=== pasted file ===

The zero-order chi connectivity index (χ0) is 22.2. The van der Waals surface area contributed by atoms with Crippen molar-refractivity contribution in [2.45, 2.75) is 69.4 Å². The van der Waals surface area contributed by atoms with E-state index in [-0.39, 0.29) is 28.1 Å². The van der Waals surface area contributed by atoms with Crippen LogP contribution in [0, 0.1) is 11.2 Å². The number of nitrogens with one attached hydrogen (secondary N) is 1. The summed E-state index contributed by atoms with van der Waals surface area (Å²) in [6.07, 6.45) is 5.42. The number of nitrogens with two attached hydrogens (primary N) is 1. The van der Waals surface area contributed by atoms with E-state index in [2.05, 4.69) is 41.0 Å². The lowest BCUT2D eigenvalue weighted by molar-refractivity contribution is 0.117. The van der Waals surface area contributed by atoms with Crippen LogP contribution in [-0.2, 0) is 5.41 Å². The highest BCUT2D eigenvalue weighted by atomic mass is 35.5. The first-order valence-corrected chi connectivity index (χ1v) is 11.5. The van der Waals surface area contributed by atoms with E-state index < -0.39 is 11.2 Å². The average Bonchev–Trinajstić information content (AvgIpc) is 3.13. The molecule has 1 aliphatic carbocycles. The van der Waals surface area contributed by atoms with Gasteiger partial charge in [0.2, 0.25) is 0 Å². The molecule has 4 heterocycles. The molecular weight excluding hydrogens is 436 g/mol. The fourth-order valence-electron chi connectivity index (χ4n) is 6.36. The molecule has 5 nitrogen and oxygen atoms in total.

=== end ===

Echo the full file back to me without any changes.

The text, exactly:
The zero-order chi connectivity index (χ0) is 22.2. The van der Waals surface area contributed by atoms with Crippen molar-refractivity contribution in [2.45, 2.75) is 69.4 Å². The van der Waals surface area contributed by atoms with E-state index in [-0.39, 0.29) is 28.1 Å². The van der Waals surface area contributed by atoms with Crippen LogP contribution in [0, 0.1) is 11.2 Å². The number of nitrogens with one attached hydrogen (secondary N) is 1. The summed E-state index contributed by atoms with van der Waals surface area (Å²) in [6.07, 6.45) is 5.42. The number of nitrogens with two attached hydrogens (primary N) is 1. The van der Waals surface area contributed by atoms with E-state index in [2.05, 4.69) is 41.0 Å². The lowest BCUT2D eigenvalue weighted by molar-refractivity contribution is 0.117. The van der Waals surface area contributed by atoms with Crippen LogP contribution in [-0.2, 0) is 5.41 Å². The highest BCUT2D eigenvalue weighted by atomic mass is 35.5. The first-order valence-corrected chi connectivity index (χ1v) is 11.5. The van der Waals surface area contributed by atoms with E-state index < -0.39 is 11.2 Å². The average Bonchev–Trinajstić information content (AvgIpc) is 3.13. The molecule has 1 aliphatic carbocycles. The van der Waals surface area contributed by atoms with Gasteiger partial charge in [0.2, 0.25) is 0 Å². The molecule has 4 heterocycles. The molecular weight excluding hydrogens is 436 g/mol. The fourth-order valence-electron chi connectivity index (χ4n) is 6.36. The molecule has 5 nitrogen and oxygen atoms in total.